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Boozman Bill Helps Small Aircraft Pilots; Urges FAA to Act

WASHINGTON – U.S. Senators John Boozman (R-AR), Jerry Moran (R-KS) and Pat Roberts (R-KS) introduced the General Aviation Pilot Protection Act requiring that the Federal Aviation Administration (FAA) reform general aviation medical standards to maintain safety while supporting capable pilots and sustaining economic growth in the industry.

“Thousands of pilots, including many from Arkansas, have asked the FAA to expand the light sport aircraft medical exemption to cover additional small aircraft,” Boozman said. “I urge the FAA to work with our pilots, respond to these reasonable petitions, and provide additional flexibility. If FAA continues to delay, this bill will start the discussion toward a legislative solution.”

“For many communities in Kansas, and other rural areas of the country, general aviation pilots are the only reliable access to the outside world,” Moran said. “These pilots are also integral to agriculture, forestry, disaster relief, rescue and medical evacuation operations, and countless other fields. Six thousand pilots are already leaving the general aviation industry every year – the FAA should not be making it any more difficult for capable pilots to stay. The General Aviation Pilot Protection Act will help the FAA retain and attract pilots to this vital industry, while preserving important standards of safety in our nation’s skies.”

“Expanding this common sense exemption to other GA aircraft operating for recreational purposes makes sense from both a practical and safety standpoint. The FAA has had two years to review this request for an exemption. Let’s get this thing moving,” Roberts said.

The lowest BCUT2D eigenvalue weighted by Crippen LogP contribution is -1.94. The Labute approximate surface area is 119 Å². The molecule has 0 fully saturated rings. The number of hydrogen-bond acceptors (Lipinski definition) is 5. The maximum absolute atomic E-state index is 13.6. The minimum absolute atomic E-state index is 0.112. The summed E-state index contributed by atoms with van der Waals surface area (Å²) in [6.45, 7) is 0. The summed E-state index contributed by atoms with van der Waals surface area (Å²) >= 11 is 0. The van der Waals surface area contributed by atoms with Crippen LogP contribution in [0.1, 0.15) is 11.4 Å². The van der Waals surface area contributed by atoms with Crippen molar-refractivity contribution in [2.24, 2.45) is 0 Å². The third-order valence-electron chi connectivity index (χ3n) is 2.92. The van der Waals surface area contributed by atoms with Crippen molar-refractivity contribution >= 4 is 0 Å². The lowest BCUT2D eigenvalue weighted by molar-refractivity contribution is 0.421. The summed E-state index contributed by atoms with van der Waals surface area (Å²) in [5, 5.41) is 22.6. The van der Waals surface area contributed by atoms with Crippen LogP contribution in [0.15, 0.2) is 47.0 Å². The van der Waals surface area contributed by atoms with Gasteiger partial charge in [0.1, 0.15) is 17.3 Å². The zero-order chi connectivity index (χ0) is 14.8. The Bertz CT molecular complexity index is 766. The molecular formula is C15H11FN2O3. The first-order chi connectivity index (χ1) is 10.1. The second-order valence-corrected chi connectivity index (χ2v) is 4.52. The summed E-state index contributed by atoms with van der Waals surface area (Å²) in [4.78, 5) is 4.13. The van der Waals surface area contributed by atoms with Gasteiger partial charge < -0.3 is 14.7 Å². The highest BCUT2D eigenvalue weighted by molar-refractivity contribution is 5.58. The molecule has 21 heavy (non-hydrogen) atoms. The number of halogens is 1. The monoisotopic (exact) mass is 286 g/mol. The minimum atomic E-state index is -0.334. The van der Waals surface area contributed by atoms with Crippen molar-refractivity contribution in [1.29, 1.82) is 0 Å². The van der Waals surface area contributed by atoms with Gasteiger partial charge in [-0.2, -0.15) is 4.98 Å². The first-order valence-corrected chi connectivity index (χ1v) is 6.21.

Current law requires pilots flying certain aircraft to have a third class medical certificate. Over the last decade, 60,000 pilots left the industry, many due to the costly and time consuming process of obtaining a third class medical certificate. This bill expands on the success of FAA’s Sport Pilot rule that was adopted in 2004 and allows pilots to fly many types of small, light aircraft without a third class medical certificate but requires that all pilots undergo a flight review by a certified flight instructor every two years. During these biennial flight reviews, instructors will continue to evaluate each pilot’s physical and cognitive condition, as well as his or her ability to safely operate an aircraft.  Small aircraft pilots would be required to maintain a valid driver’s license.

“On behalf of our hundreds of thousands of AOPA members, we thank Sens. Boozman, Roberts, and Moran for introducing this legislation which will do so much to support general aviation and keep pilots in the air,” AOPA President Mark Baker said. “By making it easier and more affordable to start flying and keep flying, this measure addresses the number one concern of our members.”

This legislation is supported by the Aircraft Owners and Pilots Association (AOPA), Experimental Aircraft Association (EAA) and General Aviation Manufacturers Association (GAMA).

Similar legislation, H.R. 3708, was introduced in the House by Rep. Todd Rokita (R-IN).

“I thank Senators Boozman, Moran, and Roberts for their leadership in introducing the Senate version of the General Aviation Pilot Protection Act. I look forward to working with them to pass this bill in both chambers to spur jobs and growth in the GA industry,” Rokita said.

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